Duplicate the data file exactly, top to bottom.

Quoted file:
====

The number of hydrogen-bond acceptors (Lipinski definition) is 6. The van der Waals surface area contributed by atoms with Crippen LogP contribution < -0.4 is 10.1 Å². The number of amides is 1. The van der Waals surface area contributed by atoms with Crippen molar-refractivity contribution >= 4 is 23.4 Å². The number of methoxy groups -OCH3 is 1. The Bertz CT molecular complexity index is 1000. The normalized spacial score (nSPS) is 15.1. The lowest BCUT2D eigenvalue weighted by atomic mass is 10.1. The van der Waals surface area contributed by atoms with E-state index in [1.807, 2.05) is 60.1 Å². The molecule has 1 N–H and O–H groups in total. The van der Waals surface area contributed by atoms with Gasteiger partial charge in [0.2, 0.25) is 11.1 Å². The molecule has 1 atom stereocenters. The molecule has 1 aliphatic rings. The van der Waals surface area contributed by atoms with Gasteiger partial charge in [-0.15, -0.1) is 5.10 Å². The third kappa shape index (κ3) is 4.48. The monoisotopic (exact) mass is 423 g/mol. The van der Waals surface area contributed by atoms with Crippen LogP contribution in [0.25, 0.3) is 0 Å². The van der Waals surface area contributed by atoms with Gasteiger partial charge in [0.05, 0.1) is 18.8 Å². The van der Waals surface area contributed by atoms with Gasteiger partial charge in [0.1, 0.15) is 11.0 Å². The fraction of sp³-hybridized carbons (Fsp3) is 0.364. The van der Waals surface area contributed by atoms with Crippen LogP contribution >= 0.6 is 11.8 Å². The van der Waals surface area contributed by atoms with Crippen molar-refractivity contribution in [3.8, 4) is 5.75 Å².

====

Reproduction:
The number of hydrogen-bond acceptors (Lipinski definition) is 6. The van der Waals surface area contributed by atoms with Crippen LogP contribution < -0.4 is 10.1 Å². The number of amides is 1. The van der Waals surface area contributed by atoms with Crippen molar-refractivity contribution >= 4 is 23.4 Å². The number of methoxy groups -OCH3 is 1. The Bertz CT molecular complexity index is 1000. The normalized spacial score (nSPS) is 15.1. The lowest BCUT2D eigenvalue weighted by atomic mass is 10.1. The van der Waals surface area contributed by atoms with E-state index in [1.807, 2.05) is 60.1 Å². The molecule has 1 N–H and O–H groups in total. The van der Waals surface area contributed by atoms with Gasteiger partial charge in [0.2, 0.25) is 11.1 Å². The molecule has 1 atom stereocenters. The molecule has 1 aliphatic rings. The van der Waals surface area contributed by atoms with Gasteiger partial charge in [-0.15, -0.1) is 5.10 Å². The third kappa shape index (κ3) is 4.48. The monoisotopic (exact) mass is 423 g/mol. The van der Waals surface area contributed by atoms with Crippen LogP contribution in [0.25, 0.3) is 0 Å². The van der Waals surface area contributed by atoms with Gasteiger partial charge in [0.05, 0.1) is 18.8 Å². The van der Waals surface area contributed by atoms with Gasteiger partial charge in [0.1, 0.15) is 11.0 Å². The fraction of sp³-hybridized carbons (Fsp3) is 0.364. The van der Waals surface area contributed by atoms with Crippen LogP contribution >= 0.6 is 11.8 Å². The van der Waals surface area contributed by atoms with Crippen molar-refractivity contribution in [3.8, 4) is 5.75 Å².